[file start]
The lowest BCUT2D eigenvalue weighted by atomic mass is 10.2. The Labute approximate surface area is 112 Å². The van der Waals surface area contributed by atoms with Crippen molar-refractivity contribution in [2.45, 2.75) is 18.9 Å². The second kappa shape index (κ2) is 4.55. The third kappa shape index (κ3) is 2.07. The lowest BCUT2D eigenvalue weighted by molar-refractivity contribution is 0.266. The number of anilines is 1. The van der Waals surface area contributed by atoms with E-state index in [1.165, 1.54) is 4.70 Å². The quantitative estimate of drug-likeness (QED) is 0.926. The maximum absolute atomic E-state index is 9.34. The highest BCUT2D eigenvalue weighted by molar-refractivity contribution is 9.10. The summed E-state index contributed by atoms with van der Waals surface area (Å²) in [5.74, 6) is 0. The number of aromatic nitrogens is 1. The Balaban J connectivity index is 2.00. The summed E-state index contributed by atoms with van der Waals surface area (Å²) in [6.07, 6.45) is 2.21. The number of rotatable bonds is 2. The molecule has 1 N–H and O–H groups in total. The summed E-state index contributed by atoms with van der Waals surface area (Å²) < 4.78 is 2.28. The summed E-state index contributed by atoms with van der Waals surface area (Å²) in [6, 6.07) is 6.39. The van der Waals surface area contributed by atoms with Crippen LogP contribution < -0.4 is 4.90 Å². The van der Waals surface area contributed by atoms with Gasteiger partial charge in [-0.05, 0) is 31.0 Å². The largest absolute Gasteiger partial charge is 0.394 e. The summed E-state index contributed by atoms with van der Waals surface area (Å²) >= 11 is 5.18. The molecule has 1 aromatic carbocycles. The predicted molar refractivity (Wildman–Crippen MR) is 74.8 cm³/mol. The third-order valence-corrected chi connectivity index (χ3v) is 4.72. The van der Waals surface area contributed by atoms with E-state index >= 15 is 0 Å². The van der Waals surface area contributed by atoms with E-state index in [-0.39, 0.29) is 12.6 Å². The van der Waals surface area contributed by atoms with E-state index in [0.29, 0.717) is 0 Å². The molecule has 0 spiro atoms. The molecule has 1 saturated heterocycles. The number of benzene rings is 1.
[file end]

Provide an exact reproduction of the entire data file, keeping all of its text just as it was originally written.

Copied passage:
The lowest BCUT2D eigenvalue weighted by atomic mass is 10.2. The Labute approximate surface area is 112 Å². The van der Waals surface area contributed by atoms with Crippen molar-refractivity contribution in [2.45, 2.75) is 18.9 Å². The second kappa shape index (κ2) is 4.55. The third kappa shape index (κ3) is 2.07. The lowest BCUT2D eigenvalue weighted by molar-refractivity contribution is 0.266. The number of anilines is 1. The van der Waals surface area contributed by atoms with E-state index in [1.165, 1.54) is 4.70 Å². The quantitative estimate of drug-likeness (QED) is 0.926. The maximum absolute atomic E-state index is 9.34. The highest BCUT2D eigenvalue weighted by molar-refractivity contribution is 9.10. The summed E-state index contributed by atoms with van der Waals surface area (Å²) in [5.74, 6) is 0. The number of aromatic nitrogens is 1. The Balaban J connectivity index is 2.00. The summed E-state index contributed by atoms with van der Waals surface area (Å²) in [6.07, 6.45) is 2.21. The number of rotatable bonds is 2. The molecule has 1 N–H and O–H groups in total. The summed E-state index contributed by atoms with van der Waals surface area (Å²) < 4.78 is 2.28. The summed E-state index contributed by atoms with van der Waals surface area (Å²) in [6, 6.07) is 6.39. The van der Waals surface area contributed by atoms with Crippen LogP contribution < -0.4 is 4.90 Å². The van der Waals surface area contributed by atoms with Gasteiger partial charge in [-0.05, 0) is 31.0 Å². The largest absolute Gasteiger partial charge is 0.394 e. The summed E-state index contributed by atoms with van der Waals surface area (Å²) >= 11 is 5.18. The molecule has 1 aromatic carbocycles. The predicted molar refractivity (Wildman–Crippen MR) is 74.8 cm³/mol. The third-order valence-corrected chi connectivity index (χ3v) is 4.72. The van der Waals surface area contributed by atoms with E-state index >= 15 is 0 Å². The van der Waals surface area contributed by atoms with E-state index in [-0.39, 0.29) is 12.6 Å². The van der Waals surface area contributed by atoms with E-state index in [0.29, 0.717) is 0 Å². The molecule has 0 spiro atoms. The molecule has 1 saturated heterocycles. The number of benzene rings is 1.